South African exports of white rhino hunting trophies became legal as of 1994. The country’s trophy-hunting industry brings in big money, 10 times more than ecotourism, according to wildlife rehabilitation specialist Brian Jones. Between 1968 and 1996, white rhino hunting alone generated some $24 million. Ironically, the high cost of live rhinos and their value for ecotourists and hunters may mean that this form of rhino “business” makes for the best conservation practiced today.
Today, the northern white rhino is the most critically endangered, with about 25 left in a national park in the Democratic Republic of Congo. Civil wars there have conservationists anxious for the northern white’s future, as ready access to guns tends to foretell increases in poaching. In Asia, the Indian rhino populations are stabilizing, with about 2,600 (equal to Africa’s black rhino population today), but there are only 60 Javan rhinos in the wild, and about 300 Sumatran rhinos.
Unfortunately, environmental departments in most rhino range states are losing their budgets as governments struggle with social problems like massive unemployment, crime and illiteracy, plus the human foils of ignorance, corruption, and greed. The 1998 budget for KwaZulu-Natal Nature Conservation Services, which oversees Hluhluwe-Umfolozi Park, was slashed to a mere 18.2 percent of the previous year.
To ensure rhino’s safety from poachers, about $1,400 per sq. km per year and one ranger per 20 sq. km is optimal, according to the World Wildlife Fund, which concedes the unlikelihood of getting such resources in most cases.
By comparison, a kilogram of rhino horn had an estimated value of about $60,000 in East Asia in 1994, according to the International Rhino Foundation. Meanwhile, its worth in South Africa, the wealthiest of African nations, was about $1,220 per kg last year, says Superintendent Pieter Lategan, chief of the Endangered Species Protection Unit, which works to choke the illegal international trade. Most of the money goes to a long string of exporters, re-exporters, importers, wholesalers and retailers, before the end product finally reaches the consumer.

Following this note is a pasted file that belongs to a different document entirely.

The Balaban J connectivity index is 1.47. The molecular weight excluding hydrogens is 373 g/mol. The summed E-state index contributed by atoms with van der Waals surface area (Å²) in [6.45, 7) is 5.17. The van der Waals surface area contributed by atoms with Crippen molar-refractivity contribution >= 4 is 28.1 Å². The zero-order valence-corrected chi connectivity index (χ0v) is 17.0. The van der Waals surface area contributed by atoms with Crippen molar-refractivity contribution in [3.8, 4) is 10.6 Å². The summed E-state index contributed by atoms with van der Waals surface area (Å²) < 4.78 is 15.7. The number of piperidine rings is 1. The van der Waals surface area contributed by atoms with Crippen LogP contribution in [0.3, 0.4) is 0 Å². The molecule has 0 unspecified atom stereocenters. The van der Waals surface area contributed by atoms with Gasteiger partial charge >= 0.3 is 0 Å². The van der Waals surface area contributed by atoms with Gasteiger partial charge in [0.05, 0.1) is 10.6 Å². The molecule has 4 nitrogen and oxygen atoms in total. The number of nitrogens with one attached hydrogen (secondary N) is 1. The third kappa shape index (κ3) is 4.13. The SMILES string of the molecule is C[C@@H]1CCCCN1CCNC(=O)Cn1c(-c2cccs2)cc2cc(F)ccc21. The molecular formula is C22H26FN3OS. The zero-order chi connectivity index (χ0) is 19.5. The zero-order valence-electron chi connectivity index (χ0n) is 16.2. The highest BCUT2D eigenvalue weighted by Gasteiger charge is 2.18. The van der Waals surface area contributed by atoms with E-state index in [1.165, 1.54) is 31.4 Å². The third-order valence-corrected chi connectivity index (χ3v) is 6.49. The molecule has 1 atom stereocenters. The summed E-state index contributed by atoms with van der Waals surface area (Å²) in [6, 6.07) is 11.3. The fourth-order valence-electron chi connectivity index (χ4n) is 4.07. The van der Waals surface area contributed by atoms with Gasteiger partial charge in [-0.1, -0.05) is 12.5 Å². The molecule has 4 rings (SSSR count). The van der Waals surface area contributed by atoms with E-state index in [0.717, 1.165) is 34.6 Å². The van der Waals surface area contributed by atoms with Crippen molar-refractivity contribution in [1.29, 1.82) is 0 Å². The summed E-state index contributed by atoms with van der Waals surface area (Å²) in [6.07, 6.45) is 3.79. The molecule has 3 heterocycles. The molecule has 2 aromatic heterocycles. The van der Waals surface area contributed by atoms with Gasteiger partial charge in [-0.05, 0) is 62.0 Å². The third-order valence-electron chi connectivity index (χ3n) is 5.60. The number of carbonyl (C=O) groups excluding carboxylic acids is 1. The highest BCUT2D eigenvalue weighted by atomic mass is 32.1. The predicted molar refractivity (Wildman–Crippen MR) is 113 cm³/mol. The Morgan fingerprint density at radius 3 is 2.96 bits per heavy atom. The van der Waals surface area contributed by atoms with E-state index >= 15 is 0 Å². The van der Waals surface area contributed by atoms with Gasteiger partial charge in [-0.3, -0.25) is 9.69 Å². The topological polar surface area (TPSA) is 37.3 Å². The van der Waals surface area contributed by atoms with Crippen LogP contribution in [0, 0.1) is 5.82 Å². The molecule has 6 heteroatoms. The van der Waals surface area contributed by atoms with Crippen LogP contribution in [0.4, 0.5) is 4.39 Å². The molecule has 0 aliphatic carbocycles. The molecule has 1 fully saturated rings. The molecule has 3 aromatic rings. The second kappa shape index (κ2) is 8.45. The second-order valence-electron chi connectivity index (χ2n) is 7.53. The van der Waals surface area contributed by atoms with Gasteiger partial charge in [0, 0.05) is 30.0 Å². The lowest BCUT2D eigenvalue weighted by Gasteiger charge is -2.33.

“Our biggest problem is getting to the middleman, who pays the poacher. We can’t get the end user,” says Capt. Francis Weyers of the ESPU.
In 1994, South Africa proposed to the CITES parties that it be able to sell its stocks of rhino horns, obtained from poaching seizures, animals dehorned in antipoaching programs, and rhinos that died naturally. A legal trade in rhino horn could supply the traditional Chinese medicine market, and thereby weaken illegal trade, argued South Africa. But fears about the fate of rhinos in countries where they enjoy less protection were high, and the proposal was voted down.
In Africa, accurate information on the end markets in Asia and the Middle East is difficult to come by.
“An undercover agent went to Taiwan and could see rhino horn everywhere. He went up to a shopkeeper and asked how much it was. He responded, ‘Are you buying, selling, or investigating?’ ” relates Lategan.
This week, participants at the biennial conference of the parties to CITES will discuss developing an international monitoring system of the world’s rhino populations, including rhino poaching and seizures of illegally traded rhino products. It will also measure the more complex causes behind the illegal rhino horn trade: whether the reserve is fenced, relations with local communities, park budgets, staff training and the like.